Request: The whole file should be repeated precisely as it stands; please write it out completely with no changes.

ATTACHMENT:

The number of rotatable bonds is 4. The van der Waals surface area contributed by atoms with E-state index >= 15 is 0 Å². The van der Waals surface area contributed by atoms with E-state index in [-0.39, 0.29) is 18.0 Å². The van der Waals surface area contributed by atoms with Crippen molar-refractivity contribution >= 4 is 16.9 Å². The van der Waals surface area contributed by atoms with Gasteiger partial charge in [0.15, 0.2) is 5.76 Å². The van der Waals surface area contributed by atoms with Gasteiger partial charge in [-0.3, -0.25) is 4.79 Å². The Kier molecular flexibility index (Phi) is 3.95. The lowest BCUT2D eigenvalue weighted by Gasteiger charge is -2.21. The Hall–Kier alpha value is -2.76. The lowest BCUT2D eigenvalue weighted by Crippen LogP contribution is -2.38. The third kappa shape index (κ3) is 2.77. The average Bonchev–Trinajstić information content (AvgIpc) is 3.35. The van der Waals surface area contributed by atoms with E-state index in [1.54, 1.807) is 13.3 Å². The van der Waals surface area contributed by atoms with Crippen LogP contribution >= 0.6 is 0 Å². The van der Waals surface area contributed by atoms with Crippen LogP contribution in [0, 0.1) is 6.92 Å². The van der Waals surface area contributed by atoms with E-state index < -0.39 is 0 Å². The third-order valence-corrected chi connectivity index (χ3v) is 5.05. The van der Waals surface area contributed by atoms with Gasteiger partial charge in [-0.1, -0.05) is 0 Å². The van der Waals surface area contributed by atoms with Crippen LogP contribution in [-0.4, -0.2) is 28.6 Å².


The number of rotatable bonds is 4. The van der Waals surface area contributed by atoms with E-state index >= 15 is 0 Å². The van der Waals surface area contributed by atoms with E-state index in [-0.39, 0.29) is 18.0 Å². The van der Waals surface area contributed by atoms with Crippen molar-refractivity contribution >= 4 is 16.9 Å². The van der Waals surface area contributed by atoms with Gasteiger partial charge in [0.15, 0.2) is 5.76 Å². The van der Waals surface area contributed by atoms with Gasteiger partial charge in [-0.3, -0.25) is 4.79 Å². The Kier molecular flexibility index (Phi) is 3.95. The lowest BCUT2D eigenvalue weighted by Gasteiger charge is -2.21. The Hall–Kier alpha value is -2.76. The lowest BCUT2D eigenvalue weighted by Crippen LogP contribution is -2.38. The third kappa shape index (κ3) is 2.77. The average Bonchev–Trinajstić information content (AvgIpc) is 3.35. The van der Waals surface area contributed by atoms with E-state index in [1.54, 1.807) is 13.3 Å². The van der Waals surface area contributed by atoms with Crippen LogP contribution >= 0.6 is 0 Å². The van der Waals surface area contributed by atoms with Crippen LogP contribution in [0, 0.1) is 6.92 Å². The van der Waals surface area contributed by atoms with E-state index < -0.39 is 0 Å². The third-order valence-corrected chi connectivity index (χ3v) is 5.05. The van der Waals surface area contributed by atoms with Gasteiger partial charge in [-0.1, -0.05) is 0 Å². The van der Waals surface area contributed by atoms with Crippen LogP contribution in [-0.4, -0.2) is 28.6 Å².